In “To Sir, With Love,” Sidney played a schoolteacher in East London who has to be the instructor for unruly white teenagers. It was another on-screen rarity at the time to see a black man in charge of white children. And in “Guess Who’s Coming to Dinner,” Sidney had the role of a doctor who gets engaged to a white woman after a whirlwind romance, and she brings him home to introduce him to her shocked parents for the first time.

The documentary repeatedly mentions that for every accolade and trailblazing accomplishment that Sidney received, there were critics who thought that he wasn’t being “black enough.” Winfrey, who’s gotten the same type of criticism, remembers meeting Sidney after she became famous and was very in awe of meeting him. She says she asked him how he dealt with the “not black enough” criticism, and he gave her advice that she never forgot: He told her that as long as she was doing what felt right in her heart, that’s all that mattered.

Sidney and Belafonte, who were as close as brothers, were at the forefront of the entertainment industry’s involvement in the U.S. civil rights movement. However, the two friends had occasional estrangements over various issues. One of these issues was that Sidney tended to be more politically conservative than Belafonte when it came to the support of Black Power groups that advocated for preparing for a race war and all the violence associated with war, especially after the devastating 1968 deaths of Martin Luther King Jr. and Robert F. Kennedy. In his senior years, Sidney became an ambassador representing the Bahamas.

The documentary mentions that by the early 1970s, the Black Power movement and blaxploitation movies made Sidney seem like a somewhat a has-been and outdated movie star to some people. He began to shift his attention more to directing and producing movies. His feature-film directorial debut was the 1972 Western “Buck and the Preacher,” in which he co-starred with Belafonte. It’s mentioned in the documentary that as a filmmaker, Sidney practiced what he preached in the civil rights movement and gave plenty of jobs to people of color in front of the camera and behind the camera.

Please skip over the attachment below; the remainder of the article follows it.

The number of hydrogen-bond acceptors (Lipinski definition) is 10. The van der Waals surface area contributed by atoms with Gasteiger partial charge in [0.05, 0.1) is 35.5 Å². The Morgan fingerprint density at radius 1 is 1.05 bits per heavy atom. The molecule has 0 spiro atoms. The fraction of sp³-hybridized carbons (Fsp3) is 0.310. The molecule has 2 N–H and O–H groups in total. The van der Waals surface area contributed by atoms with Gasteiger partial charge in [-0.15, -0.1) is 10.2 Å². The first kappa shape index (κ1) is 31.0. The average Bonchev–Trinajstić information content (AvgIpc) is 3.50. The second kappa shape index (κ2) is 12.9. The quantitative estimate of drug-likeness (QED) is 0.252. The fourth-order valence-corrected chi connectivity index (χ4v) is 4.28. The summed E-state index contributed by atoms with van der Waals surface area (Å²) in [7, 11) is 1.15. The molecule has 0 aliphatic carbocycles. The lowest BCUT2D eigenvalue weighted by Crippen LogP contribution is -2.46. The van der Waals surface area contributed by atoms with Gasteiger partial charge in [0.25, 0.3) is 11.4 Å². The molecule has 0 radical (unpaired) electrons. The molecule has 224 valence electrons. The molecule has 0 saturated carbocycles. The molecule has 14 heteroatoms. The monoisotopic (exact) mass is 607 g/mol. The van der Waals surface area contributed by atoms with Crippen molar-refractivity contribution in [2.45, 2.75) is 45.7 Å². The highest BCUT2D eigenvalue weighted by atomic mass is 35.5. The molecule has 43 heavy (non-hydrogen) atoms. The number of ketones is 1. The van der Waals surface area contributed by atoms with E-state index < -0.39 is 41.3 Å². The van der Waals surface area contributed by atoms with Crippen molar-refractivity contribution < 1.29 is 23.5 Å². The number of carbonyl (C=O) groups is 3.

The 1970s decade was also period of change in his personal life: Sidney and Canadian actress Joanna Shimkus fell in love while co-starring in the 1969 movie “The Lost Man.” In the “Sidney” documentary, Shimkus Poitier says she never heard of Sidney until she got the role in the movie, whose love story plot mirrored their own romance. The couple had daughters Anika and Sydney Tamiia, and then wed in 1976, and remained married until Sidney’s death.

In the documentary, Sidney says that his second marriage also gave him a second chance to be a better husband and father. His daughters from his first marriage became part of his blended family. Sydney Tamiia (who is now known as Sidney Poitier Heartstrong) mentions that her parents made sure that she and her sister Anika grew up with other interracial families, with Quincy Jones and his interracial family being close friends with the Poitier family.

Jones is one of numerous stars who have joyous and insightful things to say about Poitier. Other entertainment celebrities who are interviewed include Denzel Washington, Halle Berry, Spike Lee, Robert Redford, Morgan Freeman, Lenny Kravitz, Barbra Streisand, Louis Gossett Jr., Katharine Houghton and Lulu. Also interviewed are civil rights activist/former politican Andrew Young, writer/historian Greg Tate, civil rights activist Rev. Willie Blue, journalist/historian Nelson George and University of Memphis history professor Aram Goudsouzian, who wrote the 2004 biography “Sidney Poitier: Man, Actor, Icon.”

All of these interviewees have wonderful things to say and are often very witty when saying these things. That is not too surprising. However, what will stay with viewers the most is that they wouldn’t be saying those things if Sidney had not had such an exemplary life. His impact is immeasurable and goes far beyond the entertainment industry. He’s an unforgettable role model of hope, dignity and progress in striving for a better world.

Apple Studios released “Sidney” in select U.S. cinemas and on Apple TV+ on September 23, 2022.